by Christina Elston
Preschoolers spend as little as 20 percent of their days at school being physically active, and a new study suggests that much of the fault could rest with parents, who value academics over activity and fear their kids will be injured on the playground.
In focus groups conducted by researchers from Cincinnati Children’s Medical Center, caregivers reported that parents often sent their children to school dressed inappropriately for outdoor play, and even asked caregivers to keep their kids indoors.
“Teachers told us that they did not feel that parents valued physical activity and gross motor development as much as their child’s cognitive development. We were surprised about this – that parents were more concerned about classroom learning than outdoor play for children as young as 3,” says Kristen Copeland, M.D., assistant professor of pediatrics at Cincinnati Children’s and lead author of the study. “Several teachers commented that parents wanted to know what their child ‘learned’ that day, but were not interested in whether the child had gone outside, or had mastered fundamental gross motor skills.”
Caregivers also mentioned lack of financing for playground equipment as a reason why children in their centers weren’t more active. The study appeared in a recent issue of Pediatrics.
This was what Copeland calls an “exploratory” study, involving 53 childcare providers from 34 daycare centers in Cincinnati and designed to provide fodder for further research. But the participants came from a broad range of centers from inner-city, urban and suburban areas. They included Montessori, Head Start, church-affiliated, YMCA, university-affiliated and corporate/for-profit centers.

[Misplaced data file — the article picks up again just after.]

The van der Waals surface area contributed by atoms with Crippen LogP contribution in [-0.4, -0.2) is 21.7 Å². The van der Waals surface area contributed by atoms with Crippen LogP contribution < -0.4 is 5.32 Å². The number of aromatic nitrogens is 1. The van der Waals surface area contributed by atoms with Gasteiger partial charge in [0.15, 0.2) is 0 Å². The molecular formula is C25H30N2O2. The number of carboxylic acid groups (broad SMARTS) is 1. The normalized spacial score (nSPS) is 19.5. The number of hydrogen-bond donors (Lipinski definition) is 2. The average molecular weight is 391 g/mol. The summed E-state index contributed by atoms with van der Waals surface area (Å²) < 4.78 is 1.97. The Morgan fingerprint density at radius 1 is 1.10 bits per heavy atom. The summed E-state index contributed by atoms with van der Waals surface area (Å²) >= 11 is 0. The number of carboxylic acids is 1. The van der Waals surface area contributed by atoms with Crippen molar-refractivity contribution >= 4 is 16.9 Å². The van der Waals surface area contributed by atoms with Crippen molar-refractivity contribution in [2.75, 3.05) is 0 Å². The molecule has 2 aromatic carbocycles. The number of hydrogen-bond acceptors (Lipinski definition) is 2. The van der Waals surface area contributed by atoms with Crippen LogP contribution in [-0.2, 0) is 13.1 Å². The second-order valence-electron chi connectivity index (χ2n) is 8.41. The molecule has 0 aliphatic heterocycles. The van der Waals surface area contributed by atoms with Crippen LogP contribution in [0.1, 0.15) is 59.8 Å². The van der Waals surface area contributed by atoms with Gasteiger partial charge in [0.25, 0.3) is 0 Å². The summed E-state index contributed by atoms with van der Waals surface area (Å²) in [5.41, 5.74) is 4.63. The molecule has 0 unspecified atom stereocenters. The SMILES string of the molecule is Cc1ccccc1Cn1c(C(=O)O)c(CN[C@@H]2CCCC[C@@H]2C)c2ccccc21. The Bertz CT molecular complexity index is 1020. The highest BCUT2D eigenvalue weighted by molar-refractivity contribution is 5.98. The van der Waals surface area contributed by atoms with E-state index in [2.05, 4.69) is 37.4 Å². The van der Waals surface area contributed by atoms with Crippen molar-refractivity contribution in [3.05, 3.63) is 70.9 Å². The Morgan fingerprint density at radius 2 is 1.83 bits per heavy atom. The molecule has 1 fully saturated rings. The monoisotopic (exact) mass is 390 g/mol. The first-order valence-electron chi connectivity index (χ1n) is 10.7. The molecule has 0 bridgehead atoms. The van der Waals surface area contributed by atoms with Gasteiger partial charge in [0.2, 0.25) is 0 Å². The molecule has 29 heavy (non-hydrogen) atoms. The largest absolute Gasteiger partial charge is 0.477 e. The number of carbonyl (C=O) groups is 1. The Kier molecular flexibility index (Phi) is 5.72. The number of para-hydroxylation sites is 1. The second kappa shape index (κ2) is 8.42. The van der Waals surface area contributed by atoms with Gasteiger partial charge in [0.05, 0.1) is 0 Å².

With as many as 75 percent of preschool-aged children in childcare centers, and child obesity rates in double digits, Copeland suggests that parents pay attention to how much physical activity their preschoolers are getting during the day. Child development experts recommend that all children be taken outdoors twice a day unless weather conditions are extreme, and that preschoolers have 90-120 minutes per eight-hour day allotted to gross-motor activities.
“It is important for parents to understand that outdoor play has many learning benefits,” says Copeland, “including better concentration, learning about science and negotiation with peers.”